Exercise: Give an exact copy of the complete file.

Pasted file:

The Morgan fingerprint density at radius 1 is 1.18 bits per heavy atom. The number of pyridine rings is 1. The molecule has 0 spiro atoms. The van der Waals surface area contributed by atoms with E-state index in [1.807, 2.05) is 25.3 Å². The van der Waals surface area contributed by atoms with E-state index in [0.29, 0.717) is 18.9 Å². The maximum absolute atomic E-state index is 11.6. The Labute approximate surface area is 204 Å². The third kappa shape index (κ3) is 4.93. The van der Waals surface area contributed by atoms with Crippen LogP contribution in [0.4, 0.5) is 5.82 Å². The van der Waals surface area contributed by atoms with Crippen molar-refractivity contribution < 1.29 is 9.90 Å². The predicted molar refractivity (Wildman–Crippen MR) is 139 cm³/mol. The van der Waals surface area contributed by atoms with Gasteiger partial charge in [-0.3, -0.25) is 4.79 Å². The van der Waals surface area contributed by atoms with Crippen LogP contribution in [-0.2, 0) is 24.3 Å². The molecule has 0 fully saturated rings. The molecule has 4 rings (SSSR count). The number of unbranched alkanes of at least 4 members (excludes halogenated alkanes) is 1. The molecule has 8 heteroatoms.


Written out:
The Morgan fingerprint density at radius 1 is 1.18 bits per heavy atom. The number of pyridine rings is 1. The molecule has 0 spiro atoms. The van der Waals surface area contributed by atoms with E-state index in [1.807, 2.05) is 25.3 Å². The van der Waals surface area contributed by atoms with E-state index in [0.29, 0.717) is 18.9 Å². The maximum absolute atomic E-state index is 11.6. The Labute approximate surface area is 204 Å². The third kappa shape index (κ3) is 4.93. The van der Waals surface area contributed by atoms with Crippen LogP contribution in [0.4, 0.5) is 5.82 Å². The van der Waals surface area contributed by atoms with Crippen molar-refractivity contribution < 1.29 is 9.90 Å². The predicted molar refractivity (Wildman–Crippen MR) is 139 cm³/mol. The van der Waals surface area contributed by atoms with Gasteiger partial charge in [-0.3, -0.25) is 4.79 Å². The van der Waals surface area contributed by atoms with Crippen LogP contribution in [-0.2, 0) is 24.3 Å². The molecule has 0 fully saturated rings. The molecule has 4 rings (SSSR count). The number of unbranched alkanes of at least 4 members (excludes halogenated alkanes) is 1. The molecule has 8 heteroatoms.